The OP's point was a bit of a stretch, but I can still see their point.

Your rating: None Average: 2 (1 vote)

Thanks :) I realized it was a bit of a stretch to bring here, it's just interesting by itself. And the topic makes me want to read more about animal rights with a furry fandom connection (this site is named from a book that has it.)

Your rating: None Average: 1 (2 votes)

What you describe and what's in this article are not even close. The OP makes no mention about development or the intended outcome of the study. Even if he did though it doesn't change that them preferring comfort is a more parsimonious explanation, regardless of the end-point. From the limited data here I don't see how you can say the soft mother brought comfort and safety over just comfort.

"If all mankind minus one, were of one opinion, and only one person were of the contrary opinion, mankind would be no more justified in silencing that one person, than he, if he had the power, would be justified in silencing mankind."
~John Stuart Mill~

Your rating: None Average: 3.8 (4 votes)

Are you just missing something? The OP didn't intend to bring up the original purpose of the study. They were just making an argument for another conclusion they saw in the experiment. They're not a scientist, so I don't see why they can't just ponder this idea and ask others for their thoughts.

If the mother just brought comfort then monkeys raised on the wire mother should have just been as healthy as the ones with soft mothers, but they weren't. Humans and primates need contact with others in early childhood to develop correctly, and having someone to keep you safe is part of that. I don't know what your childhood was like, but whenever I got scarred I would stay close to my stuffed animals and go to mother for comfort, and she would reassure me that everything was fine. Even just observing children will tell you they feel more safe with comfortable objects and people.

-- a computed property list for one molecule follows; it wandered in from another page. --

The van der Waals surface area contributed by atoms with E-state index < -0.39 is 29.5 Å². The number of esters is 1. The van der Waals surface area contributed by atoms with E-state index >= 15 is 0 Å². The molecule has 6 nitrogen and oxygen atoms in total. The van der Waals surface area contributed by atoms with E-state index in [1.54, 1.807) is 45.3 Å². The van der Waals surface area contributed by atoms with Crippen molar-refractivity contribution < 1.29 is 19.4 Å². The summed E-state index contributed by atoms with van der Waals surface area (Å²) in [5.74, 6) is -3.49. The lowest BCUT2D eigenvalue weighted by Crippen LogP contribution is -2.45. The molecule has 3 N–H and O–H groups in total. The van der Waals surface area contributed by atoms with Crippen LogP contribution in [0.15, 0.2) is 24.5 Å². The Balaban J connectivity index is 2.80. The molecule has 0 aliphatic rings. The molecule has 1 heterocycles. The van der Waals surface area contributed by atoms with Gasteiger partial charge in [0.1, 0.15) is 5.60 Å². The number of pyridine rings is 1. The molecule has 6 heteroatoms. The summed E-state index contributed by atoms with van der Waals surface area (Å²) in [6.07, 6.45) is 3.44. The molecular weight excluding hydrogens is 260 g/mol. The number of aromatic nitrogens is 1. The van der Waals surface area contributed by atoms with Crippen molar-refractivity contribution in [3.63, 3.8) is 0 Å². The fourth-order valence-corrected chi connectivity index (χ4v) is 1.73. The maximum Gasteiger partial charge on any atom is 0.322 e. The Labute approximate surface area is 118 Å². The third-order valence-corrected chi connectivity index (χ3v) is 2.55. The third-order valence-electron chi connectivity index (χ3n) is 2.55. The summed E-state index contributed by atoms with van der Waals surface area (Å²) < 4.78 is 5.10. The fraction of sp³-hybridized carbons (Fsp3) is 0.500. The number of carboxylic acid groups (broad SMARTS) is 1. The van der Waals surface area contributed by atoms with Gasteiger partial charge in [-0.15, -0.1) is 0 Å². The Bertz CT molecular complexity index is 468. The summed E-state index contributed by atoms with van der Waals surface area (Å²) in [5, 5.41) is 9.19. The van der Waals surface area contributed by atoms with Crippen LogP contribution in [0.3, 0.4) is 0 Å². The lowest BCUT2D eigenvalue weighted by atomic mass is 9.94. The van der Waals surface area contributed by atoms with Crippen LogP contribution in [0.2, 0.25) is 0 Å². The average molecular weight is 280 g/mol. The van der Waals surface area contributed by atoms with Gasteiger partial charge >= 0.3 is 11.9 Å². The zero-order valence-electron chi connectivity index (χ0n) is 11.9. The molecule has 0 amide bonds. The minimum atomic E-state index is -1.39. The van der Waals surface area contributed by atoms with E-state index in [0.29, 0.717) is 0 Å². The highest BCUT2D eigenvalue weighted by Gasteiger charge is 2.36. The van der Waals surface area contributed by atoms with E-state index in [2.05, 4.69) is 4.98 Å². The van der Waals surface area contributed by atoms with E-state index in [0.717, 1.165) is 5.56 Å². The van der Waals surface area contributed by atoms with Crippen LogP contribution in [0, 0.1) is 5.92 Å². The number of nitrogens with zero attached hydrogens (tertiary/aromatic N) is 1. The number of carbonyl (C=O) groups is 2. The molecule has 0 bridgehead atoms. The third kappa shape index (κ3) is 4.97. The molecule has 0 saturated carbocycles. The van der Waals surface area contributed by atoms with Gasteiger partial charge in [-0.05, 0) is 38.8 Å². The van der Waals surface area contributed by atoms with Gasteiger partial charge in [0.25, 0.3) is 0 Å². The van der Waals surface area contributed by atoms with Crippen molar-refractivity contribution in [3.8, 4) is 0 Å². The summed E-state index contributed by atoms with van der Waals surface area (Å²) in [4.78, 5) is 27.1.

To put it more simply, comfort = a good feeling = everything is right = safety or sense of safety.

Your rating: None Average: 1.5 (2 votes)

We can learn from this comment is that reading a Wikipedia link or skimming a summary isn't a substitute for thinking. Yes, they don't mention a lot of things that relate to a topic.

Your rating: None Average: 4.5 (2 votes)

For anyone interested in the Harlow experiments, I highly recommend "Touching: Human Significance of Skin" by Ashley Montagu. The first chapter or so goes into details about the Harlow experiments and how they tied in with similar research on orphanages. Primates (humans included) actually need a fair amount of skin stimulus to continue to develop correctly during the first year. Orphanages provided anecdotal evidence of what types of deficits would develop, but the Harlow experiments gave more detailed scientific data on exactly what sort of things went wrong developmentally, and when, if infants were deprived of interaction.